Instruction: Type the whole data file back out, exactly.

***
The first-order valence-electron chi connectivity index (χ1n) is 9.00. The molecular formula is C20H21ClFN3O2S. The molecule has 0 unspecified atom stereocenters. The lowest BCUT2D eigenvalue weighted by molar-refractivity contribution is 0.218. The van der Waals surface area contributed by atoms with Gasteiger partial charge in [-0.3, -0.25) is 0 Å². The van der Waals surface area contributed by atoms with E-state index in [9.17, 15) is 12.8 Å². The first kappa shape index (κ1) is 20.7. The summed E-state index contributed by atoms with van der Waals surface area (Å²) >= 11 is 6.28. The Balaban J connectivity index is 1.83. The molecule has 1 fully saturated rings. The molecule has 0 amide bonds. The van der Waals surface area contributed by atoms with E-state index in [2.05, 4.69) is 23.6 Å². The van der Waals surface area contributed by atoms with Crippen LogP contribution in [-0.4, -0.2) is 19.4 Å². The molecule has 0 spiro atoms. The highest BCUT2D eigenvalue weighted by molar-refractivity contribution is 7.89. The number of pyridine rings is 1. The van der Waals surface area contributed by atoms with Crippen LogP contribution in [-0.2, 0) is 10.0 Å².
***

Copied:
The first-order valence-electron chi connectivity index (χ1n) is 9.00. The molecular formula is C20H21ClFN3O2S. The molecule has 0 unspecified atom stereocenters. The lowest BCUT2D eigenvalue weighted by molar-refractivity contribution is 0.218. The van der Waals surface area contributed by atoms with Gasteiger partial charge in [-0.3, -0.25) is 0 Å². The van der Waals surface area contributed by atoms with E-state index in [9.17, 15) is 12.8 Å². The first kappa shape index (κ1) is 20.7. The summed E-state index contributed by atoms with van der Waals surface area (Å²) >= 11 is 6.28. The Balaban J connectivity index is 1.83. The molecule has 1 fully saturated rings. The molecule has 0 amide bonds. The van der Waals surface area contributed by atoms with E-state index in [2.05, 4.69) is 23.6 Å². The van der Waals surface area contributed by atoms with Crippen LogP contribution in [-0.4, -0.2) is 19.4 Å². The molecule has 0 spiro atoms. The highest BCUT2D eigenvalue weighted by molar-refractivity contribution is 7.89. The number of pyridine rings is 1. The van der Waals surface area contributed by atoms with Crippen LogP contribution in [-0.2, 0) is 10.0 Å².